“To find the universal elements enough; to find the air and the water exhilarating; to be refreshed by a morning walk or an evening saunter. To be thrilled by the stars at night; to be elated over a bird’s nest or a wildflower in spring – these are some of the rewards of the simple life.” 

– John Burroughs, Leaf and Tendril 

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Image Credit: Wikipedia

So, it feels like the year has only just started, but we are well into spring now and the weather is getting warmer every day.  With the change of the clocks, we have longer evenings, which will encourage sitting outside and enjoying the natural world a bit more than we have over the past few months! 

We can use the small and simple comfort of the night sky’s presence to guide us through the new month and make sure to take the opportunity to view plenty of spring constellations as they become visible at this time of year.  


Full moon close up

Full moon of 14th Nov 2016. Image Credit: Wikipedia

The first astronomical event of the month this year is the full moon. The full moon in May is known as the full flower moon, and certain parts of the world will even see a lunar eclipse this month! However, we here in the UK and Ireland are unfortunate enough to miss the eclipse completely if we stay at home. Feel free though to go on an eclipse viewing tour of the world – this one will be visible through most of Asia and Australia, Madagascar and the South Island of New Zealand/Aotearoa. Africa and most of Europe will see some of the eclipse at moonrise, but not the whole thing. We are simply too far west to see any of the eclipse here. It should be a nice event to see, but if you are stuck here in the no eclipse zone you may be luckier in October of this year, when the next lunar eclipse will occur.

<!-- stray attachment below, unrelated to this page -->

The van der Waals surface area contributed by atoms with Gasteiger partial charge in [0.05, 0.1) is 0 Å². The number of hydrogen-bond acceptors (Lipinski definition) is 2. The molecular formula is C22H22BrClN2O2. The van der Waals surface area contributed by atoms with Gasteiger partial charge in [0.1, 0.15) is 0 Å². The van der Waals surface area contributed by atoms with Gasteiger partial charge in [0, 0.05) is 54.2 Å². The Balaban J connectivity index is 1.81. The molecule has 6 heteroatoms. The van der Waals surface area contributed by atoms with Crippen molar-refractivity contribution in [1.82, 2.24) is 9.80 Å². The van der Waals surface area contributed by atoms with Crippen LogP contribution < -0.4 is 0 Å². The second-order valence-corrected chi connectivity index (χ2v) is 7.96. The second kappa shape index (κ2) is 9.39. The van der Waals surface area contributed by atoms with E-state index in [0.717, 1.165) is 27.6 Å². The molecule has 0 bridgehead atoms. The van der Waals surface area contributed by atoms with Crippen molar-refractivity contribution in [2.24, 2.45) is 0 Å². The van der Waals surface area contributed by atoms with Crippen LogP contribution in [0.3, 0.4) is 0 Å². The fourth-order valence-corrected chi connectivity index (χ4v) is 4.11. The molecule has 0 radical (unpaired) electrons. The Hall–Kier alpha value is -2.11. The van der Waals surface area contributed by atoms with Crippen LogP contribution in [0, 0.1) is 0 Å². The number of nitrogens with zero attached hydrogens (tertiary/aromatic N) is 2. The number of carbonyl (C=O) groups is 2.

Four hour exposure timelapse of a meteor shower. Image Credit: Wikipedia

Throughout the month of May we have a reasonably active meteor shower, though. The Eta Aquariids peak on the 6th and 7th May this year, but they carry on throughout the rest of the month at a slightly lower frequency. The conditions for viewing the meteor shower at its peak won’t be great – it is only a day or two after the full moon, and so the sky will be illuminated by the moon and the meteors will be harder to see. This means that even though the meteor shower peaks at the start of the month, you might be better off waiting a few days for the moon to wane to get a better view.

A color image of comet Halley, shown flying to the left aligned flat against the sky

Comet 1P/Halley, known as Halley’s Comet, on 8 March 1986. Image Credit: Wikipedia

The Eta Aquariids shower appears to radiate from the constellation of Aquarius, and its parent body is the famous Comet Halley. As Halley soars through the solar system it leaves behind a trail of debris. Earth passes through this trail every year and the debris rains on the atmosphere, which we see as the Eta Aquariids meteor shower.


On the opposite side of the moon cycle, we have the new moon on the 19th of the month this year. This will be one of the darkest nights of the month so take the chance to do some stargazing while conditions are good.